Once she arrived to the emergency room, Border Patrol agents refused to leave the woman alone.

In fact, they wouldn’t leave her at all for nearly five hours. Officers waited either inside her actual room, affording her zero privacy, or they were waiting for her outside an open door. Agents refused to budge even as doctors and nurses came to ask her questions and give her medication.

When the woman was discharged shortly thereafter, a uniformed Border Patrol agent escorted her to a patrol vehicle and drove away. Immigrant-rights activists, who captured the incident on video, say the woman’s detention showed callous disregard for a person undergoing medical treatment.

Migrant rights activists were quick to condemn the agency’s actions and some even caught the drama on film.

Thomas Kennedy, who filmed a series of videos documenting the incident, told The Washington Post that the incident raises questions about the line – or lack thereof – between immigration enforcement and emergency medical care. He declined to name the woman out of concern for her safety.

“A hospital should be a place where a patient is protected from interrogation,” Kennedy, the political director at the Florida Immigrant Coalition, said in an interview. “You shouldn’t have a Border Patrol agent right there with you while you’re getting treatment.”

“It’s truly embarrassing as a country that this is a place where we are — that this is how business is being conducted, when we have a woman with children in the midst of a medical emergency being detained,” says Alexandra Audate, a lawyer and rapid-response volunteer with the Florida Immigrant Coalition (FLIC), who was present at the hospital.

Sadly, this is hardly the first time Border Patrol has harassed people in hospitals.

High-profile incidents in recent years have drawn attention to Border Patrol’s role in hospitals along the U.S.-Mexico border, where agents have allegedly handcuffed asylum seekers to their beds or rushed migrants to the emergency room after they’ve gotten sick in detention.

Less has been documented about Border Patrol’s place in hospitals elsewhere in the 100-mile “border zone,” where the agency can operate with a heightened kind of authority. That area, which encompasses a majority of the U.S. population, includes any point in the country that’s within 100 miles of a coastline, Canada or Mexico – including the entirety of states like Florida, Michigan and Massachusetts.

In the border zone, agents can stop, question, and detain anyone they suspect of having committed immigration violations – as they seem to have done on Sunday.

One Day After A Texas Sheriff Called Undocumented Immigrants ‘Drunks,’ His Son Is Arrested For Public Intoxication

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One Day After A Texas Sheriff Called Undocumented Immigrants ‘Drunks,’ His Son Is Arrested For Public Intoxication

A Texas sheriff is eating his words after his bigotted comments came back to bite him in the worst way.

A day after Tarrant County Sheriff Bill Waybourn referred to undocumented immigrants as “drunks” who would “run over” children, his own son was reportedly arrested on charges of public intoxication. It has also been revealed that his son Sergei Waybourn has been arrested before. In 2018 he was charged with assault and in recent years he was arrested for trespassing and theft.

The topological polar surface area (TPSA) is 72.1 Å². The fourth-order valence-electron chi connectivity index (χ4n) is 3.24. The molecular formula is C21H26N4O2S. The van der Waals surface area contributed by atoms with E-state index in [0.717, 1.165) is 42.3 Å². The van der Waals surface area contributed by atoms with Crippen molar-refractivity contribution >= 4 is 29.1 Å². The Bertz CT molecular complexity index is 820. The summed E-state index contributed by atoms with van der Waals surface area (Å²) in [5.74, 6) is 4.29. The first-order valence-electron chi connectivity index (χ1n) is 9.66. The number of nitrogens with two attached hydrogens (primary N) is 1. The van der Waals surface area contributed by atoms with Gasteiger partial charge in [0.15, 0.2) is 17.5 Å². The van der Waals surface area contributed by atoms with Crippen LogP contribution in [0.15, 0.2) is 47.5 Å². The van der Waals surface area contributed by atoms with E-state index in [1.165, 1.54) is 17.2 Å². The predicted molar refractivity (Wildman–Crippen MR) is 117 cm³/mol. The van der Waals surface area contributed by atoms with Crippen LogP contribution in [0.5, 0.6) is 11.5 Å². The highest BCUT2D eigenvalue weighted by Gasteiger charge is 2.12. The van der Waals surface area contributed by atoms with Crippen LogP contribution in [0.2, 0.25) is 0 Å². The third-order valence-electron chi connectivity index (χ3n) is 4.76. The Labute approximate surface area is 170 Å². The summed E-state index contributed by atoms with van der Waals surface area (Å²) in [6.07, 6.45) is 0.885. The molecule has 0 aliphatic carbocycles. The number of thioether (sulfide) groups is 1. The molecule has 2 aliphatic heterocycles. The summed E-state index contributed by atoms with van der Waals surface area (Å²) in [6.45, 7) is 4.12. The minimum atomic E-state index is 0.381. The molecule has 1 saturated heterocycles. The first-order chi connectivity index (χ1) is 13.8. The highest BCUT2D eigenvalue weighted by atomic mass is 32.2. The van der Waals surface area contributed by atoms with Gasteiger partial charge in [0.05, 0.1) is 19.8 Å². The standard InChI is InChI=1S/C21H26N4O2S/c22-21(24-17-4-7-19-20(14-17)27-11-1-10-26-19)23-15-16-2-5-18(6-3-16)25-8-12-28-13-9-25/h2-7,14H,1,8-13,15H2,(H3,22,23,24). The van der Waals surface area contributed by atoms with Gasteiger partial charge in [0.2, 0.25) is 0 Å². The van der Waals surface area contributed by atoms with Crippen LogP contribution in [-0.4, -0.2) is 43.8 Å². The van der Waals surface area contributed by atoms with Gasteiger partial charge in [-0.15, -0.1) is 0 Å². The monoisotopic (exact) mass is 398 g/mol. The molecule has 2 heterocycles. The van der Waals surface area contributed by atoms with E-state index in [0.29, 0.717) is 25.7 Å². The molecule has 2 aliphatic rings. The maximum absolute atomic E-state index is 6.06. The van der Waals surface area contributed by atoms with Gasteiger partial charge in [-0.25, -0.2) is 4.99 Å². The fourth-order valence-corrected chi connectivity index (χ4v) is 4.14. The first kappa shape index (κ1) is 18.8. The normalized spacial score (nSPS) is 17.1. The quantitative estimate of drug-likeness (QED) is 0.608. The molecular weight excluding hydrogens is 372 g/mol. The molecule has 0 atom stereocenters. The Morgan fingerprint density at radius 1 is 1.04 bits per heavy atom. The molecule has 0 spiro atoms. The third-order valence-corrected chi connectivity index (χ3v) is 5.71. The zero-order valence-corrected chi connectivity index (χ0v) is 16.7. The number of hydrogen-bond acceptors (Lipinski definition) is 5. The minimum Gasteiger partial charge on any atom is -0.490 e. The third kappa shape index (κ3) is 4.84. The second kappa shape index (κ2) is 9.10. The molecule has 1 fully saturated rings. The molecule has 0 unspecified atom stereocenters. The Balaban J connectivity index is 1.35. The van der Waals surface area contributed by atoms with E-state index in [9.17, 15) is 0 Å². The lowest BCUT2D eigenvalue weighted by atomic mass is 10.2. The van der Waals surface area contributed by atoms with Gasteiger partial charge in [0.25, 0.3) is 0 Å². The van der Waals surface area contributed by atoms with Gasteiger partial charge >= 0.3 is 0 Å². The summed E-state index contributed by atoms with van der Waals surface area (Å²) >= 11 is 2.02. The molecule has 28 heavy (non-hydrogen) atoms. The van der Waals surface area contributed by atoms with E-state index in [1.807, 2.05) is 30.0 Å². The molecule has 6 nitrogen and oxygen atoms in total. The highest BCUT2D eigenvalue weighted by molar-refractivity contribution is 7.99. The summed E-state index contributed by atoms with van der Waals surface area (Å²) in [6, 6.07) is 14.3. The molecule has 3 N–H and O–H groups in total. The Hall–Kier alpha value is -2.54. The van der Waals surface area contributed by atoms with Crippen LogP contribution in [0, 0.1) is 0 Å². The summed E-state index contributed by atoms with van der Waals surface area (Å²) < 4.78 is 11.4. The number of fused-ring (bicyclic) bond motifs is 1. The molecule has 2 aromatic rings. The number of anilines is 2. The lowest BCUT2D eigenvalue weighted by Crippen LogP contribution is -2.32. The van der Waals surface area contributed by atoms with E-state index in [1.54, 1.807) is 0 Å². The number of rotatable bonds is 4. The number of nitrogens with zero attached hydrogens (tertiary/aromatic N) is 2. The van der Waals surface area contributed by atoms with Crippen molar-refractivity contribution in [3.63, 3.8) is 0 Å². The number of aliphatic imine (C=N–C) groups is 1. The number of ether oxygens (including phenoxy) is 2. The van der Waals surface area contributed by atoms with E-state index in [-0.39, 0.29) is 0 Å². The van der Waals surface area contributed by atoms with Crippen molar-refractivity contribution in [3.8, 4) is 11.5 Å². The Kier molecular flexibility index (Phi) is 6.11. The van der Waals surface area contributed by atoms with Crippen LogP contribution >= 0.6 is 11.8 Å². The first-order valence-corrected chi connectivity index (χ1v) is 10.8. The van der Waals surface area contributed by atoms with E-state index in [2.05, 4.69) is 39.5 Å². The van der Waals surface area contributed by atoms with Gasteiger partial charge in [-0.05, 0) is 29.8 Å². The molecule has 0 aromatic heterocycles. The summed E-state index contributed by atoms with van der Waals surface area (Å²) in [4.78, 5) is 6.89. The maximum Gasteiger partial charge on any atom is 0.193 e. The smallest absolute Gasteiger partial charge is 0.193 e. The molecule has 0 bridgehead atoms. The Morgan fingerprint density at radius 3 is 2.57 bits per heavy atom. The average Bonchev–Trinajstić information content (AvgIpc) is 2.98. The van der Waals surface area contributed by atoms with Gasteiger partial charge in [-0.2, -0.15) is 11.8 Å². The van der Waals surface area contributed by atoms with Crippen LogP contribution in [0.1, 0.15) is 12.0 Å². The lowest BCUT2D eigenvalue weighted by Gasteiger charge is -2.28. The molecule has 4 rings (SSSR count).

Sheriff Waybourn’s comments sparked controversy when he spoke against undocumented immigrants at a press conference in Washington.

Last Thursday, the sheriff spoke at the conference alongside Immigration and Customs Enforcement Director Matthew Albence. Speaking in response to a ruling by a federal California judge made last month that imposed restrictions on ICE’s use of “detainers,” Waybourn underlined the consequences of releasing illegal immigrants with DWI and other crimes.

U.S. District Judge André Birotte Jr.’s decision barred ICE from using online database searches to find and detain people based. Recently, the ACLU stated that since 2008, 2 million US citizens have been illegally detained because of such searches.

Waybourn pointed to his charge of inmates to give examples of high rates of repeat offenders. “If we have to turn them loose or they get released, they’re coming back to your neighborhood and my neighborhood,” Waybourn said according to New York Post. “These drunks will run over your children, and they will run over my children.”

After his comments, the national president of the League of United Latin American Citizens called for Waybourn’s resignation.

According to Dallas Morning News, Domingo Garcia said Waybourn ought to “resign and apologize for his bigoted comments immediately.”

In response, Waybourne said his comments had been taken out of contexts and his office released a statement saying that “Sheriff Waybourn was not referring to all legal or illegal immigrants when making his comments about DWI/DWI repeat offenders. He was speaking toward the charges of DWI and DWI repeat offender in the context of illegal immigration.”

In response to the news of his son’s arrest, the sheriff said he is “deeply saddened by Sergei’s choices.”

According to WFAA, he said that “It has been many years since he disassociated from our family. We, along with many family members have made efforts over the years to help him – all to no avail. It is always sad when drugs take control of a person’s life. His choices and actions have lead to this situation.”